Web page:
1. Who took the decision to arrest Raoul Wallenberg and send him to Moscow, and exactly when was this decision taken?
2. What were the reasons for this decision and for Raoul Wallenberg’s being detained in prison? Did the reasons for this alter with the passing of time?
3. Did the Soviet side try to indicate that they were interested in an exchange?
4. What were the reasons for indifferent attitude shown by those in charge of Swedish foreign policy to the Wallenberg case, primarily between 1945-1947?
5. What happened on 17 July 1947? If Raoul Wallenberg died, how did it happen? If he was executed, who took the decision? And in that case, where is he buried? If he was held in isolation, where are the relevant papers?
6. When and where was the Smoltsov report found, and by whom?
7. How did the report come to be written?
8. What was in the letter Abakumov wrote to Molotov on 17 July 1947? Where is the letter?
9. Did Roedel die of natural causes in the autumn of 1947, and what are the circumstances relating to Langfelder’s alleged death in March 1948?
10. Was Raoul Wallenberg in Stockholm in the autumn of 1944? Did he talk then to Mme Kollontay?
11. If, as emerged from our interviews, Raoul Wallenberg’s belongings were kept in a file in the care of a KGB archive official during the 1950’s, 1960’s and early 1970’s, surely it is very unlikely that they would be found on a shelf in a basement in 1989? What happened to Raoul Wallenberg’s other possessions?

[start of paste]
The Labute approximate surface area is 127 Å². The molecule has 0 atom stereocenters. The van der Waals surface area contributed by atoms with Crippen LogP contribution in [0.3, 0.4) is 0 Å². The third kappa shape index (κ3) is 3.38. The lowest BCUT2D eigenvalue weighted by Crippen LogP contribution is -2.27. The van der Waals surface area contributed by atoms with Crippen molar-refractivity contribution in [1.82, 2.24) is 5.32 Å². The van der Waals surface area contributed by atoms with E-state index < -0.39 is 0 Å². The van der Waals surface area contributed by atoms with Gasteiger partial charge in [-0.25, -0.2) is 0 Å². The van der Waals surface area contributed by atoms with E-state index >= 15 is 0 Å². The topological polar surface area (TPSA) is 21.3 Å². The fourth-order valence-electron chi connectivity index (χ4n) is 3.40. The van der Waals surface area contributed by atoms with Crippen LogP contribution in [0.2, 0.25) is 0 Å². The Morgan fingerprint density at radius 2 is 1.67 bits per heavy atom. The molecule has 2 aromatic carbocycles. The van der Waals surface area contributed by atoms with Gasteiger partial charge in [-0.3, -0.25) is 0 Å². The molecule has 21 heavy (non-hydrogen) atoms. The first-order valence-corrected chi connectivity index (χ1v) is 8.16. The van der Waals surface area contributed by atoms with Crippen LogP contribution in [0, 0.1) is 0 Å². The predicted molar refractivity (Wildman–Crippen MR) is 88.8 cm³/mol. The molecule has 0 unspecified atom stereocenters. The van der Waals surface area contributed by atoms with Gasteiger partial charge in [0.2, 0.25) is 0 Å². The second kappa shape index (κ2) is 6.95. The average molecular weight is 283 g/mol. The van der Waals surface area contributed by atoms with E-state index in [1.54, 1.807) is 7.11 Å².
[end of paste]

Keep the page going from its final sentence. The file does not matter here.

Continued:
12. Where are the papers relating to the discussion in 1956 between Vladimirov, the Soviet diplomat and KGB official, and Frey, the Finnish diplomat?
13. Why were so few internal KGB papers preserved, even from the 1956-57 period? When and on whose orders were the papers destroyed?
14. What did Shiryagin from Charkov write in his letter in the spring of 1956 that caused the MID to worry about the information spreading? Where can this information be found today?
15. Exactly when were the references to Raoul Wallenberg and Langfelder blotted out in the KGB journals?
16. Why did the Soviet Union not give a completely honest reply in 1957?
17. As long as there is no fully reliable proof of what happened to Raoul Wallenberg, the questions relating to the testimony of a number of witnesses must be kept up-to-date and satisfactory explanations obtained. This is particularly valid for Vladimir Prison and the issues concerning the empty cells.